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When the Dragon Swallowed the Sun

  • Documentary and factual
  • 2010
  • Dirk Simon
  • 113 mins
  • 15


Unfortunately, the 14th Dalai Lama and the Tibetan people receive little political support in their drive to put an end to the Chinese brutal regime, as international governments are seemingly motivated by economic interests in China. The lack of progress toward a free, or even a truly autonomous Tibet, urges more and more young Tibetans to consider alternatives to the Dalai Lama's Middle Way Policy, a compromise on Tibet's Independence. The controversial discussion about the right strategy for achieving a free Tibet - non-violent or violent, autonomy or complete independence - is becoming more emotionally charged day by day. Monks have been leading Tibet and Tibetans for generations, not only in religious, but also in worldly matters. But monks have vows that bind them. And often those vows conflict with the needs of politics. The Tibetan movement today is divided and weakened by an ongoing argument whether the Dalai Lama"s Middle Way Policy is the right strategy or not. Tibetans are torn between their religious beliefs and their desire to free their homeland. In November 2008, the Dalai Lama acknowledged for the first time the failure of his policy and that the situation for Tibetans in Tibet has worsened. His unprecedented call for a special meeting upon 500 Tibetan leaders from all over the world led to a discussion about the future of the movement and a way to re-unite all Tibetans behind one goal.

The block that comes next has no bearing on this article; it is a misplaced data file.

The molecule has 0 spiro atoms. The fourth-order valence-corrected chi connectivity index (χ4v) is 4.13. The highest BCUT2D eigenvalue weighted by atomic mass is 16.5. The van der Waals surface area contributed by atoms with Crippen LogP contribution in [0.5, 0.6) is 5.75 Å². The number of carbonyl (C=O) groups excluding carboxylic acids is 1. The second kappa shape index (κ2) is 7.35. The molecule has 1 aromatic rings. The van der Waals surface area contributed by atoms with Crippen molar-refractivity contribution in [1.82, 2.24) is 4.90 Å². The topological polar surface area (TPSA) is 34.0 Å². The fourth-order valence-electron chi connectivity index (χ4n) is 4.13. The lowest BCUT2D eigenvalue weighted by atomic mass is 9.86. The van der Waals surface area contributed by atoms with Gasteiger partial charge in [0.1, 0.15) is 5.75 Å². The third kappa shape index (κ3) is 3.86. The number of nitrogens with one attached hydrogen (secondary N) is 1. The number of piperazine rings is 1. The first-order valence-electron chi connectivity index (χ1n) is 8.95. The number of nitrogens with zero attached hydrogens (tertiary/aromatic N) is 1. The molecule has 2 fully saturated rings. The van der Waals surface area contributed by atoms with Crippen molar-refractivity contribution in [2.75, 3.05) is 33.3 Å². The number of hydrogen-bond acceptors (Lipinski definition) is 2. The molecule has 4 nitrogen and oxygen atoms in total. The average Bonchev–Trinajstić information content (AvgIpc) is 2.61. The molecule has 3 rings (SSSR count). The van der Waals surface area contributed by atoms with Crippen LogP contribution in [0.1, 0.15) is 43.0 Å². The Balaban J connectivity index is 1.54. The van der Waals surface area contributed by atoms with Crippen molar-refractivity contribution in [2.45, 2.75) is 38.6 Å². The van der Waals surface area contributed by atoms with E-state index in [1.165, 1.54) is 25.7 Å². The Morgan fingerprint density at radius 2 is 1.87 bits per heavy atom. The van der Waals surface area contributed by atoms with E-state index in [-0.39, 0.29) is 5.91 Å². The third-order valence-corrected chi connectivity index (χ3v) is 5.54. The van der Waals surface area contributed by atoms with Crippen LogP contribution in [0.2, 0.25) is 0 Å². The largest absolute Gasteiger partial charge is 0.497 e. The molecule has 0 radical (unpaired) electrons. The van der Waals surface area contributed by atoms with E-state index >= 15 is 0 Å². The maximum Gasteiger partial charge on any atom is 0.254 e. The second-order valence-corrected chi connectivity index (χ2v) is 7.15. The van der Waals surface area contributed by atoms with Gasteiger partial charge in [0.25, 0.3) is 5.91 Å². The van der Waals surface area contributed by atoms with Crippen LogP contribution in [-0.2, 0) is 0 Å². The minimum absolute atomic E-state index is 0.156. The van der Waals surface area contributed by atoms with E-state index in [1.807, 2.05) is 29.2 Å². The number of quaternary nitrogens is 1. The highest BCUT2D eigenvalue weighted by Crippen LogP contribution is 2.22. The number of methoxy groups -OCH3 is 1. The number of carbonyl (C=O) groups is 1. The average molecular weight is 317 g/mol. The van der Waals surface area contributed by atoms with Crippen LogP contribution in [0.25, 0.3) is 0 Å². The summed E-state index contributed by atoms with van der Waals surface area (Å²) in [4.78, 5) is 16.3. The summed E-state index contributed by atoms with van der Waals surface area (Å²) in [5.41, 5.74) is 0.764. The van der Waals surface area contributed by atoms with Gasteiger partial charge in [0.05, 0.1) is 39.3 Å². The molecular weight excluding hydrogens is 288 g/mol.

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A star rating of 3 out of 5.

Most documentaries about Tibet are staunchly anti-Chinese. But director Dirk Simon allows Beijing to put its case in this well-balanced summary of the arguments for and against Tibetan autonomy. Following a brief resumé of events since the 1950 Red Army invasion, Simon concentrates on the future and pays due deference to the Dalai Lama's call for a "Middle Way" that would see Tibet achieve self-rule within the People's Republic. However, while the Samdhong Rinpoche (Prime Minister of the government, in exile) and the teenage heir to the Dharma throne, Lhagyari Trichen Namgyal Wangchuk, support his position, activists Lhasang Tsering and Tenzin Dorjee demand total independence. Others are keen to abandon peaceful diplomacy and take up arms. Celebrity champions like Richard Gere and retired Archbishop Desmond Tutu have their say as well, while Damien Rice and Thom Yorke contribute songs to complement Philip Glass's score. Overall, however, this is a serious-minded bid to understand an intractable problem.

How to watch





DirectorDirk Simon


Theatrical distributor
Arrow Films
Released on
English | Italian | Tibetan
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